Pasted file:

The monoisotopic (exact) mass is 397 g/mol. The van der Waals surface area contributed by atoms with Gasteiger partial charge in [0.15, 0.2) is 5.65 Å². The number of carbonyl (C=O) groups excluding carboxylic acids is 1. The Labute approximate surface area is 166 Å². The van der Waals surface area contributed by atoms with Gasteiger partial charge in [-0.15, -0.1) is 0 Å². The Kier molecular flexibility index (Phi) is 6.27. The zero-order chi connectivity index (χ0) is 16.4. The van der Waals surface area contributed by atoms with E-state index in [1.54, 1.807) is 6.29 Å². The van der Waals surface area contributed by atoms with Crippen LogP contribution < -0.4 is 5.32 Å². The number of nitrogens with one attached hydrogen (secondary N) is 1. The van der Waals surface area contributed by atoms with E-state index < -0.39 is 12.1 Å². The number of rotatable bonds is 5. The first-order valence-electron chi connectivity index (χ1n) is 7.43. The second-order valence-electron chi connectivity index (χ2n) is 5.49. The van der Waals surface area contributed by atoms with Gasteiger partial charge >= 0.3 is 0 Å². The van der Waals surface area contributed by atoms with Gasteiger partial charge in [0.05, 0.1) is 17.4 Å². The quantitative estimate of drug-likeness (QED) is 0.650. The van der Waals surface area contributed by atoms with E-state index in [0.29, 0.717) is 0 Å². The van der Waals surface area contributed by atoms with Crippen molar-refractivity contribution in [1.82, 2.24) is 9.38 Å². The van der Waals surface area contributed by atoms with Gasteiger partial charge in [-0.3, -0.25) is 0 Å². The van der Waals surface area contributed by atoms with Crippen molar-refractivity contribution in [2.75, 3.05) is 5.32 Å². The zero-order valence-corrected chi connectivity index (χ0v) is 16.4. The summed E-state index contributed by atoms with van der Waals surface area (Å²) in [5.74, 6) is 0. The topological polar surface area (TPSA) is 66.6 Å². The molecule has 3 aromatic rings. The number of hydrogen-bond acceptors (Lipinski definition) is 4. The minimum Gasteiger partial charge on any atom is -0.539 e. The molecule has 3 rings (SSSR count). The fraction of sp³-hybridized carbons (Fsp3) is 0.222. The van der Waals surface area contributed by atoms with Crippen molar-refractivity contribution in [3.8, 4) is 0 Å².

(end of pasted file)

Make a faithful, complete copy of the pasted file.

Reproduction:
The monoisotopic (exact) mass is 397 g/mol. The van der Waals surface area contributed by atoms with Gasteiger partial charge in [0.15, 0.2) is 5.65 Å². The number of carbonyl (C=O) groups excluding carboxylic acids is 1. The Labute approximate surface area is 166 Å². The van der Waals surface area contributed by atoms with Gasteiger partial charge in [-0.15, -0.1) is 0 Å². The Kier molecular flexibility index (Phi) is 6.27. The zero-order chi connectivity index (χ0) is 16.4. The van der Waals surface area contributed by atoms with E-state index in [1.54, 1.807) is 6.29 Å². The van der Waals surface area contributed by atoms with Crippen LogP contribution < -0.4 is 5.32 Å². The number of nitrogens with one attached hydrogen (secondary N) is 1. The van der Waals surface area contributed by atoms with E-state index < -0.39 is 12.1 Å². The number of rotatable bonds is 5. The first-order valence-electron chi connectivity index (χ1n) is 7.43. The second-order valence-electron chi connectivity index (χ2n) is 5.49. The van der Waals surface area contributed by atoms with Gasteiger partial charge >= 0.3 is 0 Å². The van der Waals surface area contributed by atoms with Gasteiger partial charge in [0.05, 0.1) is 17.4 Å². The quantitative estimate of drug-likeness (QED) is 0.650. The van der Waals surface area contributed by atoms with E-state index in [0.29, 0.717) is 0 Å². The van der Waals surface area contributed by atoms with Crippen molar-refractivity contribution in [1.82, 2.24) is 9.38 Å². The van der Waals surface area contributed by atoms with Gasteiger partial charge in [-0.3, -0.25) is 0 Å². The van der Waals surface area contributed by atoms with Crippen molar-refractivity contribution in [2.75, 3.05) is 5.32 Å². The zero-order valence-corrected chi connectivity index (χ0v) is 16.4. The summed E-state index contributed by atoms with van der Waals surface area (Å²) in [5.74, 6) is 0. The topological polar surface area (TPSA) is 66.6 Å². The molecule has 3 aromatic rings. The number of hydrogen-bond acceptors (Lipinski definition) is 4. The minimum Gasteiger partial charge on any atom is -0.539 e. The molecule has 3 rings (SSSR count). The fraction of sp³-hybridized carbons (Fsp3) is 0.222. The van der Waals surface area contributed by atoms with Crippen molar-refractivity contribution in [3.8, 4) is 0 Å².